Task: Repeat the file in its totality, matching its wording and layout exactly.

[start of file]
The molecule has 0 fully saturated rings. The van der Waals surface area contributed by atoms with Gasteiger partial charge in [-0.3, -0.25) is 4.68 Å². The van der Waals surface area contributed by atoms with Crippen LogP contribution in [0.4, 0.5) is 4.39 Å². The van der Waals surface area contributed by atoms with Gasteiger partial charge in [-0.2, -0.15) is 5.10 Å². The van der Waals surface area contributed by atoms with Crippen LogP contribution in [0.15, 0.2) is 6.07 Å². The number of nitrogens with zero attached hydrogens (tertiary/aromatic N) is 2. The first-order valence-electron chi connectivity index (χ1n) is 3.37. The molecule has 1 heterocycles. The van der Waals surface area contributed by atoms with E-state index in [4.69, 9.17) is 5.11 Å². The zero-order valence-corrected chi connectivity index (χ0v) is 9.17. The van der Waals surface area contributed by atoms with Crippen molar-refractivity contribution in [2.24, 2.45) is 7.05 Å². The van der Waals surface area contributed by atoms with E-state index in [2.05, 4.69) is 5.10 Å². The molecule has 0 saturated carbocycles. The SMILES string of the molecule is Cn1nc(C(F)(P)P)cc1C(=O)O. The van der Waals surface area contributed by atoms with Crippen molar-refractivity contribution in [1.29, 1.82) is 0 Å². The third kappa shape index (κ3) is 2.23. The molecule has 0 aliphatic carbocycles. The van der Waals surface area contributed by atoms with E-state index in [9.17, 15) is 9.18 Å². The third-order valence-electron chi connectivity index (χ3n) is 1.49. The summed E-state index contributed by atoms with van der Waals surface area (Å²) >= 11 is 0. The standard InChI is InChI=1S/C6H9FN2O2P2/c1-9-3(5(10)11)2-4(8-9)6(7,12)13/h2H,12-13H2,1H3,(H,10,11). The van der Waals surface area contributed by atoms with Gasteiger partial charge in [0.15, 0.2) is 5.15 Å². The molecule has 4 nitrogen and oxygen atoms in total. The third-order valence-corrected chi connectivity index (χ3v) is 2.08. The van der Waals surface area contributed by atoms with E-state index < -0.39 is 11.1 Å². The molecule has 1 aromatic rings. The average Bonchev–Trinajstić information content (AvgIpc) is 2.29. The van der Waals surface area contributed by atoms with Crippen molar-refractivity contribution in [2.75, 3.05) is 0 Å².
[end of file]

The molecule has 0 fully saturated rings. The van der Waals surface area contributed by atoms with Gasteiger partial charge in [-0.3, -0.25) is 4.68 Å². The van der Waals surface area contributed by atoms with Crippen LogP contribution in [0.4, 0.5) is 4.39 Å². The van der Waals surface area contributed by atoms with Gasteiger partial charge in [-0.2, -0.15) is 5.10 Å². The van der Waals surface area contributed by atoms with Crippen LogP contribution in [0.15, 0.2) is 6.07 Å². The number of nitrogens with zero attached hydrogens (tertiary/aromatic N) is 2. The first-order valence-electron chi connectivity index (χ1n) is 3.37. The molecule has 1 heterocycles. The van der Waals surface area contributed by atoms with E-state index in [4.69, 9.17) is 5.11 Å². The zero-order valence-corrected chi connectivity index (χ0v) is 9.17. The van der Waals surface area contributed by atoms with Crippen molar-refractivity contribution in [2.24, 2.45) is 7.05 Å². The van der Waals surface area contributed by atoms with E-state index in [2.05, 4.69) is 5.10 Å². The molecule has 0 saturated carbocycles. The SMILES string of the molecule is Cn1nc(C(F)(P)P)cc1C(=O)O. The van der Waals surface area contributed by atoms with Crippen molar-refractivity contribution in [1.29, 1.82) is 0 Å². The third kappa shape index (κ3) is 2.23. The molecule has 0 aliphatic carbocycles. The van der Waals surface area contributed by atoms with E-state index in [9.17, 15) is 9.18 Å². The third-order valence-electron chi connectivity index (χ3n) is 1.49. The summed E-state index contributed by atoms with van der Waals surface area (Å²) >= 11 is 0. The standard InChI is InChI=1S/C6H9FN2O2P2/c1-9-3(5(10)11)2-4(8-9)6(7,12)13/h2H,12-13H2,1H3,(H,10,11). The van der Waals surface area contributed by atoms with Gasteiger partial charge in [0.15, 0.2) is 5.15 Å². The molecule has 4 nitrogen and oxygen atoms in total. The third-order valence-corrected chi connectivity index (χ3v) is 2.08. The van der Waals surface area contributed by atoms with E-state index < -0.39 is 11.1 Å². The molecule has 1 aromatic rings. The average Bonchev–Trinajstić information content (AvgIpc) is 2.29. The van der Waals surface area contributed by atoms with Crippen molar-refractivity contribution in [2.75, 3.05) is 0 Å².